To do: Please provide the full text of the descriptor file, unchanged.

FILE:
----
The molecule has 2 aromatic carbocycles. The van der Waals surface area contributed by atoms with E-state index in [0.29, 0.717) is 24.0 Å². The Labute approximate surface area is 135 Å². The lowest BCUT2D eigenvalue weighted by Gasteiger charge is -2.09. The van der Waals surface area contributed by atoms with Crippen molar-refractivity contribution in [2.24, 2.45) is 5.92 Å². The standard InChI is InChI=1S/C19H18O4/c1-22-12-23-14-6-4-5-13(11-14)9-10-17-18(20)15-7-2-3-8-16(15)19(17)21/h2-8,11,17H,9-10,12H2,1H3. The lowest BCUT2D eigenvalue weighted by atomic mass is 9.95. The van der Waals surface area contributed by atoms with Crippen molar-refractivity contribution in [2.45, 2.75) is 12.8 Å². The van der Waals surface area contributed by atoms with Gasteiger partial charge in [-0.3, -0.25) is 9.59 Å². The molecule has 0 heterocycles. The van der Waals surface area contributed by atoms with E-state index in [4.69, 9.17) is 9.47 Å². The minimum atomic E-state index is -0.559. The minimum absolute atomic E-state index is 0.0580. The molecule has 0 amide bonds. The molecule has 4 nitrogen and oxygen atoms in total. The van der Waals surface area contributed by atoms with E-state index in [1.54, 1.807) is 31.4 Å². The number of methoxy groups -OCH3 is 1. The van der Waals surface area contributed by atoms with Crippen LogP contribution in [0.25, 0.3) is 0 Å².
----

The molecule has 2 aromatic carbocycles. The van der Waals surface area contributed by atoms with E-state index in [0.29, 0.717) is 24.0 Å². The Labute approximate surface area is 135 Å². The lowest BCUT2D eigenvalue weighted by Gasteiger charge is -2.09. The van der Waals surface area contributed by atoms with Crippen molar-refractivity contribution in [2.24, 2.45) is 5.92 Å². The standard InChI is InChI=1S/C19H18O4/c1-22-12-23-14-6-4-5-13(11-14)9-10-17-18(20)15-7-2-3-8-16(15)19(17)21/h2-8,11,17H,9-10,12H2,1H3. The lowest BCUT2D eigenvalue weighted by atomic mass is 9.95. The van der Waals surface area contributed by atoms with Crippen molar-refractivity contribution in [2.45, 2.75) is 12.8 Å². The van der Waals surface area contributed by atoms with Gasteiger partial charge in [-0.3, -0.25) is 9.59 Å². The molecule has 0 heterocycles. The van der Waals surface area contributed by atoms with E-state index in [4.69, 9.17) is 9.47 Å². The minimum atomic E-state index is -0.559. The minimum absolute atomic E-state index is 0.0580. The molecule has 0 amide bonds. The molecule has 4 nitrogen and oxygen atoms in total. The van der Waals surface area contributed by atoms with E-state index in [1.54, 1.807) is 31.4 Å². The number of methoxy groups -OCH3 is 1. The van der Waals surface area contributed by atoms with Crippen LogP contribution in [0.25, 0.3) is 0 Å².